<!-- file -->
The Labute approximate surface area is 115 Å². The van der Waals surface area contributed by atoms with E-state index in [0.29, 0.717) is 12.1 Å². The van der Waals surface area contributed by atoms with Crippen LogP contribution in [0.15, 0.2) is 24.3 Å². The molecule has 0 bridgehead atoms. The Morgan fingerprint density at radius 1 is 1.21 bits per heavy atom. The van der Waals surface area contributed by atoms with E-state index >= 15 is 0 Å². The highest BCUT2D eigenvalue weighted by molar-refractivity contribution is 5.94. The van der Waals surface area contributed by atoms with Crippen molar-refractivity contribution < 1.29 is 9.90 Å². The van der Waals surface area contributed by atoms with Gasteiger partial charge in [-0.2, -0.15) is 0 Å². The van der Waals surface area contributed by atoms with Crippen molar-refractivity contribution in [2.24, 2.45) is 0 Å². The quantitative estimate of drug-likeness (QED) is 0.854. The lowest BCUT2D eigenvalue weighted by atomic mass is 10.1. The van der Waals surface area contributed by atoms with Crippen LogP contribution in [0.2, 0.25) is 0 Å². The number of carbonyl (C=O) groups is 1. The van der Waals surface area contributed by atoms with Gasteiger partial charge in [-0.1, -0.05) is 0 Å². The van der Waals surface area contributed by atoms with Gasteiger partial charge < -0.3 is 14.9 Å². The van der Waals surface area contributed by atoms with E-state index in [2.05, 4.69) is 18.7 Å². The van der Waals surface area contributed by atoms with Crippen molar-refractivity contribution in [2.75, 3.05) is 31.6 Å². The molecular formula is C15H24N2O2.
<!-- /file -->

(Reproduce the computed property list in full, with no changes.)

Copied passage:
The Labute approximate surface area is 115 Å². The van der Waals surface area contributed by atoms with E-state index in [0.29, 0.717) is 12.1 Å². The van der Waals surface area contributed by atoms with Crippen LogP contribution in [0.15, 0.2) is 24.3 Å². The molecule has 0 bridgehead atoms. The Morgan fingerprint density at radius 1 is 1.21 bits per heavy atom. The van der Waals surface area contributed by atoms with E-state index >= 15 is 0 Å². The highest BCUT2D eigenvalue weighted by molar-refractivity contribution is 5.94. The van der Waals surface area contributed by atoms with Crippen molar-refractivity contribution < 1.29 is 9.90 Å². The van der Waals surface area contributed by atoms with Gasteiger partial charge in [-0.2, -0.15) is 0 Å². The van der Waals surface area contributed by atoms with Crippen molar-refractivity contribution in [2.24, 2.45) is 0 Å². The quantitative estimate of drug-likeness (QED) is 0.854. The lowest BCUT2D eigenvalue weighted by atomic mass is 10.1. The van der Waals surface area contributed by atoms with Crippen LogP contribution in [0.2, 0.25) is 0 Å². The number of carbonyl (C=O) groups is 1. The van der Waals surface area contributed by atoms with Gasteiger partial charge in [-0.1, -0.05) is 0 Å². The van der Waals surface area contributed by atoms with Gasteiger partial charge < -0.3 is 14.9 Å². The van der Waals surface area contributed by atoms with E-state index in [2.05, 4.69) is 18.7 Å². The van der Waals surface area contributed by atoms with Crippen molar-refractivity contribution in [2.75, 3.05) is 31.6 Å². The molecular formula is C15H24N2O2.